California Gov. Jerry Brown (D) called Monday a “day of reckoning.” In the morning, he outlined more than $8 billion in cuts to higher education, social safety-net programs, and the state court system, among other things. Massive protest rallies ensued across the state.
In the afternoon, Governor Brown used two key words that politicians don’t often use, especially lately: “please” and “temporarily.”
“I’m linking these serious budget reductions … with a plea to voters,” he said in a Los Angeles press conference. “Please increase taxes temporarily.”
Indeed, Brown’s strategy is to warn of cuts so drastic that a tax increase starts to look more palatable. Specifically, the governor is proposing a four-year, quarter-cent increase in the state sales tax, along with a seven-year surtax of 1 to 3 percent on Californians earning $250,000 or more.
Now, the question is: Will Californians go for the proposal on the November ballot?
Two recent polls say yes. A USC Dornsife/Los Angeles Times poll in March found that 64 percent support the hike, and a Public Policy Institute of California (PPIC) poll in April found 54 percent in favor. But some analysts are not so sure. Complicating factors are a long, hot summer before the vote, high unemployment, and a competing tax initiative on the ballot.
“My best guess is that Brown will fall short. He is asking for trust, which is in mighty short supply in this state,” says via e-mail Jack Pitney, professor of government at Claremont McKenna College in Claremont, Calif.
Hal Dash, CEO of Cerrell Associates, a Democratic political consulting firm, sees it differently. “My feeling is that when their backs are against the wall, Californians still step up to the plate in a crisis,” he says.
In 2008 Los Angelenos, Mr. Dash notes, passed Measure R — a half-cent sales-tax increase to finance transportation projects and programs — because they knew that traffic gridlock would only worsen if they did nothing. “They won’t pass a frivolous tax hike, but when they know they are in a hole with no other way out, they will respond. My personal opinion is that there is no other way out,” Dash says.
Brown should spend time laying out the choices clearly for voters, but he shouldn’t try to do it alone, says Mark Baldassare, president of PPIC.
“He knows California very well and Californians better than anyone,” Mr. Baldassare says. “So he knows that they respond best to coalitions — Democrats with at least some Republicans, business with at least some labor — to let people know that these are extraordinary times and what he is proposing will work.”
At the moment, key Republicans are digging in their heels.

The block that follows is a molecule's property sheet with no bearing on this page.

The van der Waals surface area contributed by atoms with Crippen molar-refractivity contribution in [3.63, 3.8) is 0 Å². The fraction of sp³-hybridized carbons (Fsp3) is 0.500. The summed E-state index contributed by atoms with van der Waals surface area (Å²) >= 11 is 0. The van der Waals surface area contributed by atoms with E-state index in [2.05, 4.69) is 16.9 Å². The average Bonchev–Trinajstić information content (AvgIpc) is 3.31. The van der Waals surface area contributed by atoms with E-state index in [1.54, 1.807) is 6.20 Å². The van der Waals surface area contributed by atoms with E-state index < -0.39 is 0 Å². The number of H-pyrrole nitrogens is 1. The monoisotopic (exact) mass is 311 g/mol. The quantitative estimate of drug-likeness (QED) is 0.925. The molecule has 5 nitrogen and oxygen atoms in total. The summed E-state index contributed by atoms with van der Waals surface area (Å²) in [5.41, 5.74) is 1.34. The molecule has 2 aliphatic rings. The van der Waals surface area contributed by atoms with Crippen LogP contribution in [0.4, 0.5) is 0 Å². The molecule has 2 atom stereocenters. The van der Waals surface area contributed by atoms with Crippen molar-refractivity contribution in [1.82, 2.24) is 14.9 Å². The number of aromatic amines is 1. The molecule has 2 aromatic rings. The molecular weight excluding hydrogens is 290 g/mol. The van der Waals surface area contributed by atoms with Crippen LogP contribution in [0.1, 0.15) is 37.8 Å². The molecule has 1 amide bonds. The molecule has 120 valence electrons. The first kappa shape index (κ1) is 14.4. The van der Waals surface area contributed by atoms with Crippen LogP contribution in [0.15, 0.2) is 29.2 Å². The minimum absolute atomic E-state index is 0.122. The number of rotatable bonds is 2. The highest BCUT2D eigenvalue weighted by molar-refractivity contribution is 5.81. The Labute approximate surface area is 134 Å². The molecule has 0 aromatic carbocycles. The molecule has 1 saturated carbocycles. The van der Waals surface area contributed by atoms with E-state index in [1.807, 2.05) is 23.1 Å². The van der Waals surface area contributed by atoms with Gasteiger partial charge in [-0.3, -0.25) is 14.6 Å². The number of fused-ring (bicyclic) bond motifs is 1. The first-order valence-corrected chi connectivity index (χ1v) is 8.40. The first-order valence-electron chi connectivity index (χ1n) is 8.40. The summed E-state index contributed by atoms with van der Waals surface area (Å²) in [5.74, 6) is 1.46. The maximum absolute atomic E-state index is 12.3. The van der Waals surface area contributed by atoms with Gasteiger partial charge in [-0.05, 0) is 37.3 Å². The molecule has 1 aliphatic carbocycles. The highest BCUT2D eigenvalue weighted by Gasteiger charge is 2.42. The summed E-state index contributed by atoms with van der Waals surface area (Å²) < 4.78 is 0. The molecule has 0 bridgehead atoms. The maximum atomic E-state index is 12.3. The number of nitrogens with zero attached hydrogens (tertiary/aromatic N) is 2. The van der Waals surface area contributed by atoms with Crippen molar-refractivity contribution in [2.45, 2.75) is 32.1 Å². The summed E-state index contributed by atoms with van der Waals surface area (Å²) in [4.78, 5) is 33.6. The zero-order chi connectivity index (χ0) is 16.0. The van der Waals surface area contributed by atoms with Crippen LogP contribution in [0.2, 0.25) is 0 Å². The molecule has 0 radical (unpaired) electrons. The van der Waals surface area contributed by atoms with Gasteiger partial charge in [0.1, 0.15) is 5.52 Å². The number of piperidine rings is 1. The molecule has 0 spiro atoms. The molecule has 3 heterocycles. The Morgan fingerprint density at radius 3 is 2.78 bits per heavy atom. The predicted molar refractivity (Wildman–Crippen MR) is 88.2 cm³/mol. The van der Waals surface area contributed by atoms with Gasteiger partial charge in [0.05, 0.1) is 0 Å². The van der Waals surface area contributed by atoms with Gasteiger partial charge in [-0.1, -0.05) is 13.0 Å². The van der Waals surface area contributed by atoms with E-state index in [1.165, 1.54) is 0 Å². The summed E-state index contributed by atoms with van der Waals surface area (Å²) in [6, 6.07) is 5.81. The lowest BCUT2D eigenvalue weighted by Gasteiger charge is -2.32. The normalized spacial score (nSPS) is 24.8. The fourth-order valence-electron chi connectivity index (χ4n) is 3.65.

“We believe this updated proposal is part of the Governor’s strategy to try and fool Californians into accepting a costly tax increase as a necessary step,” says Assembly Republican leader Connie Conway in a statement. “Nothing could be further from the truth. Tax revenue is up two years in a row, but not enough to satisfy the spending demands of Sacramento Democrats. Republicans will continue to fight to protect funding for the classroom and public safety, while standing united together as the last line of defense for California’s taxpayers.”
Still, some experts outside California say that Brown’s strength has always been that he takes complicated issues right to the public, unlike many governors.
“He is quite good at educating the public in speeches and using YouTube videos,” says Craig Wheeland, political scientist at Villanova University in Pennsylvania. Noting that Pennsylvania Gov. Tom Corbett (R) hardly ever appears in public, he says, “Most governors don’t understand the power of personal persuasion the way Jerry Brown does. I think Californians will go along because he is showing them clearly what’s at stake and emphasizing that it’s only a temporary hike.”
“If anyone can do it, Jerry can. There’s no question the State of California is behind the eight ball now,” adds Roger Salazar, a Sacramento-based Democratic strategist, in an e-mail. “We’re out of options, and Jerry’s choice of language reflects that reality. The ‘no’ side is antitax groups. The ‘yes’ side is everyone else.”
One potential challenge for Brown is that a separate tax-hike proposal will probably be on the ballot. Some argue that could help persuade voters that the state really does need money, but conventional wisdom holds that when voters are confused or overloaded with initiatives, they tend to vote no.
“It’s far more likely that the dueling campaigns will split support for a tax increase, sending both to defeat,” concludes a Los Angeles Times editorial earlier this month.
Much depends on exactly how Brown comports himself between now and November and what happens to the economy.
“Politically, Brown might be using the larger-than-expected deficits to gin up support for his proposed tax increase,” says Matthew Hale, professor of political science at New Jersey’s Seton Hall University, in an e-mail. “People everywhere don’t say yes to new taxes unless they are terrified of the alternative. Slashing schools or letting out prisoners early might be scary enough to get voters to tax themselves.”